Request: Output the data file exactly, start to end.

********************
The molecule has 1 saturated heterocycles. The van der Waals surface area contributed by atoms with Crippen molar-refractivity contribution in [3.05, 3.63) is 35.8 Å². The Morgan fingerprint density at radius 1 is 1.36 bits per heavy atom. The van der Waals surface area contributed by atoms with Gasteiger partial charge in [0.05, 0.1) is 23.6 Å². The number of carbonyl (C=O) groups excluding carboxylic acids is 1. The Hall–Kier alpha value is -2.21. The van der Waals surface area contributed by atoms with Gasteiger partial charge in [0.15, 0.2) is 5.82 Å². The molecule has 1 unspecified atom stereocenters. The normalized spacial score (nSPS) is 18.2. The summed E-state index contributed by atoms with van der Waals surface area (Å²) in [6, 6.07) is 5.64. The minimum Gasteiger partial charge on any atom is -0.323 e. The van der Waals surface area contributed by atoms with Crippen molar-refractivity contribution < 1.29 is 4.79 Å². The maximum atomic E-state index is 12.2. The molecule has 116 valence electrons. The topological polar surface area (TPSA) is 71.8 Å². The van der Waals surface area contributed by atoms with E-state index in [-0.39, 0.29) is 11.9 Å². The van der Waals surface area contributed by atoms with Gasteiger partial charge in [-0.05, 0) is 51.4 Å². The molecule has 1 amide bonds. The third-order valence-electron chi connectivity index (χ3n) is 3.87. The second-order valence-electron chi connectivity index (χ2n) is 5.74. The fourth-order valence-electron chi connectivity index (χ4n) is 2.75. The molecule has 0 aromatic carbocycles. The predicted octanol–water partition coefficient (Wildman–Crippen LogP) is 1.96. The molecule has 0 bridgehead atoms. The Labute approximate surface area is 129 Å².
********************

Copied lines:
The molecule has 1 saturated heterocycles. The van der Waals surface area contributed by atoms with Crippen molar-refractivity contribution in [3.05, 3.63) is 35.8 Å². The Morgan fingerprint density at radius 1 is 1.36 bits per heavy atom. The van der Waals surface area contributed by atoms with Gasteiger partial charge in [0.05, 0.1) is 23.6 Å². The number of carbonyl (C=O) groups excluding carboxylic acids is 1. The Hall–Kier alpha value is -2.21. The van der Waals surface area contributed by atoms with Gasteiger partial charge in [0.15, 0.2) is 5.82 Å². The molecule has 1 unspecified atom stereocenters. The normalized spacial score (nSPS) is 18.2. The summed E-state index contributed by atoms with van der Waals surface area (Å²) in [6, 6.07) is 5.64. The minimum Gasteiger partial charge on any atom is -0.323 e. The van der Waals surface area contributed by atoms with Crippen molar-refractivity contribution < 1.29 is 4.79 Å². The maximum atomic E-state index is 12.2. The molecule has 116 valence electrons. The topological polar surface area (TPSA) is 71.8 Å². The van der Waals surface area contributed by atoms with E-state index in [-0.39, 0.29) is 11.9 Å². The van der Waals surface area contributed by atoms with Gasteiger partial charge in [-0.05, 0) is 51.4 Å². The molecule has 1 amide bonds. The third-order valence-electron chi connectivity index (χ3n) is 3.87. The second-order valence-electron chi connectivity index (χ2n) is 5.74. The fourth-order valence-electron chi connectivity index (χ4n) is 2.75. The molecule has 0 aromatic carbocycles. The predicted octanol–water partition coefficient (Wildman–Crippen LogP) is 1.96. The molecule has 0 bridgehead atoms. The Labute approximate surface area is 129 Å².